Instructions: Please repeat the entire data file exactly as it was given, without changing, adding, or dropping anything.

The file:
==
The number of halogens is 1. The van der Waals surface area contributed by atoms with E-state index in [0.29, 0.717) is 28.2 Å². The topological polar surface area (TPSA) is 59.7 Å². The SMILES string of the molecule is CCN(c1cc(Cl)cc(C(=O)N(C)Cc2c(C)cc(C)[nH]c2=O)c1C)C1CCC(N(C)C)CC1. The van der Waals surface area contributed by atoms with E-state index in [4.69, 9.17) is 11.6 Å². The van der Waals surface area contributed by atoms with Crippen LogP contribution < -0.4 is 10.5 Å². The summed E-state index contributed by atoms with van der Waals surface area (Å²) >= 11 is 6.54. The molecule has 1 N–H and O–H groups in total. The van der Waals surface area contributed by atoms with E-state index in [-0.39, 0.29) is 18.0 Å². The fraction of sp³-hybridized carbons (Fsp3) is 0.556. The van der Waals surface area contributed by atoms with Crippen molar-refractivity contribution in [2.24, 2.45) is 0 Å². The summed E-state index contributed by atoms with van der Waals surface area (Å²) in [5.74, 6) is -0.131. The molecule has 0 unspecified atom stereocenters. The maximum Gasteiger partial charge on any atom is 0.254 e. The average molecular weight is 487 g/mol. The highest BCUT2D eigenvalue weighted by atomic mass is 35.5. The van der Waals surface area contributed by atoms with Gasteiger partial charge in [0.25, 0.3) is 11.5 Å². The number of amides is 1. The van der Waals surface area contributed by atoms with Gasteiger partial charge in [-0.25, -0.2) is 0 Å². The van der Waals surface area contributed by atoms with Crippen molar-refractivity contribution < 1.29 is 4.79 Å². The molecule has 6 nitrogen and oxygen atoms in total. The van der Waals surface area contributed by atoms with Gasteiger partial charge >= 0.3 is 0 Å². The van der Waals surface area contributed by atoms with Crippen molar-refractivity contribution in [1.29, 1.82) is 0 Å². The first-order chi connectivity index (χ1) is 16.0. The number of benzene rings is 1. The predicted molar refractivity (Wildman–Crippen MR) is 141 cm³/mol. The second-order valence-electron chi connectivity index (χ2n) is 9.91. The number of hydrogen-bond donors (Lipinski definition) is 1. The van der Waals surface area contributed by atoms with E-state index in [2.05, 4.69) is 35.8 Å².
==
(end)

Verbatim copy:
The number of halogens is 1. The van der Waals surface area contributed by atoms with E-state index in [0.29, 0.717) is 28.2 Å². The topological polar surface area (TPSA) is 59.7 Å². The SMILES string of the molecule is CCN(c1cc(Cl)cc(C(=O)N(C)Cc2c(C)cc(C)[nH]c2=O)c1C)C1CCC(N(C)C)CC1. The van der Waals surface area contributed by atoms with E-state index in [4.69, 9.17) is 11.6 Å². The van der Waals surface area contributed by atoms with Crippen LogP contribution < -0.4 is 10.5 Å². The summed E-state index contributed by atoms with van der Waals surface area (Å²) >= 11 is 6.54. The molecule has 1 N–H and O–H groups in total. The van der Waals surface area contributed by atoms with E-state index in [-0.39, 0.29) is 18.0 Å². The fraction of sp³-hybridized carbons (Fsp3) is 0.556. The van der Waals surface area contributed by atoms with Crippen molar-refractivity contribution in [2.24, 2.45) is 0 Å². The summed E-state index contributed by atoms with van der Waals surface area (Å²) in [5.74, 6) is -0.131. The molecule has 0 unspecified atom stereocenters. The maximum Gasteiger partial charge on any atom is 0.254 e. The average molecular weight is 487 g/mol. The highest BCUT2D eigenvalue weighted by atomic mass is 35.5. The van der Waals surface area contributed by atoms with Gasteiger partial charge in [0.25, 0.3) is 11.5 Å². The number of amides is 1. The van der Waals surface area contributed by atoms with Gasteiger partial charge in [-0.25, -0.2) is 0 Å². The van der Waals surface area contributed by atoms with Crippen molar-refractivity contribution < 1.29 is 4.79 Å². The molecule has 6 nitrogen and oxygen atoms in total. The van der Waals surface area contributed by atoms with Gasteiger partial charge >= 0.3 is 0 Å². The van der Waals surface area contributed by atoms with Crippen molar-refractivity contribution in [1.29, 1.82) is 0 Å². The first-order chi connectivity index (χ1) is 16.0. The number of benzene rings is 1. The predicted molar refractivity (Wildman–Crippen MR) is 141 cm³/mol. The second-order valence-electron chi connectivity index (χ2n) is 9.91. The number of hydrogen-bond donors (Lipinski definition) is 1. The van der Waals surface area contributed by atoms with E-state index in [2.05, 4.69) is 35.8 Å².